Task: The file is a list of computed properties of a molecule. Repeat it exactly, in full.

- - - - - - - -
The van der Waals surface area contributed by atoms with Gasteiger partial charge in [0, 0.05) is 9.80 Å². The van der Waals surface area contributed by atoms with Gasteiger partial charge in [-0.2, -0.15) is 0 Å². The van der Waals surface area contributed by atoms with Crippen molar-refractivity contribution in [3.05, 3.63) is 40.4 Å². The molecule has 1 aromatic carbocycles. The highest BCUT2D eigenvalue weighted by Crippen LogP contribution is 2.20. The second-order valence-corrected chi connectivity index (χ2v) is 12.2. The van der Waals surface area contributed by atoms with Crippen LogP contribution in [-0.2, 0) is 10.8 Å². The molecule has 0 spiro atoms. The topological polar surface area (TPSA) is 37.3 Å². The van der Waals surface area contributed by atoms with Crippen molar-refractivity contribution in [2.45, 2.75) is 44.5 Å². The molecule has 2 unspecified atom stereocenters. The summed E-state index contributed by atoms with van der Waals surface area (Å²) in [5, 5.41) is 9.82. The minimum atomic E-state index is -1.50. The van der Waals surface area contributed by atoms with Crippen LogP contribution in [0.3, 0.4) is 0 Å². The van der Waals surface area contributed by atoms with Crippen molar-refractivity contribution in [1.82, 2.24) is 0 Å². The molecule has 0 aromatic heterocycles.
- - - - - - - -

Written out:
The van der Waals surface area contributed by atoms with Gasteiger partial charge in [0, 0.05) is 9.80 Å². The van der Waals surface area contributed by atoms with Gasteiger partial charge in [-0.2, -0.15) is 0 Å². The van der Waals surface area contributed by atoms with Crippen molar-refractivity contribution in [3.05, 3.63) is 40.4 Å². The molecule has 1 aromatic carbocycles. The highest BCUT2D eigenvalue weighted by Crippen LogP contribution is 2.20. The second-order valence-corrected chi connectivity index (χ2v) is 12.2. The van der Waals surface area contributed by atoms with Crippen LogP contribution in [-0.2, 0) is 10.8 Å². The molecule has 0 spiro atoms. The topological polar surface area (TPSA) is 37.3 Å². The van der Waals surface area contributed by atoms with Crippen molar-refractivity contribution in [2.45, 2.75) is 44.5 Å². The molecule has 2 unspecified atom stereocenters. The summed E-state index contributed by atoms with van der Waals surface area (Å²) in [5, 5.41) is 9.82. The minimum atomic E-state index is -1.50. The van der Waals surface area contributed by atoms with Crippen LogP contribution in [0.3, 0.4) is 0 Å². The van der Waals surface area contributed by atoms with Crippen molar-refractivity contribution in [1.82, 2.24) is 0 Å². The molecule has 0 aromatic heterocycles.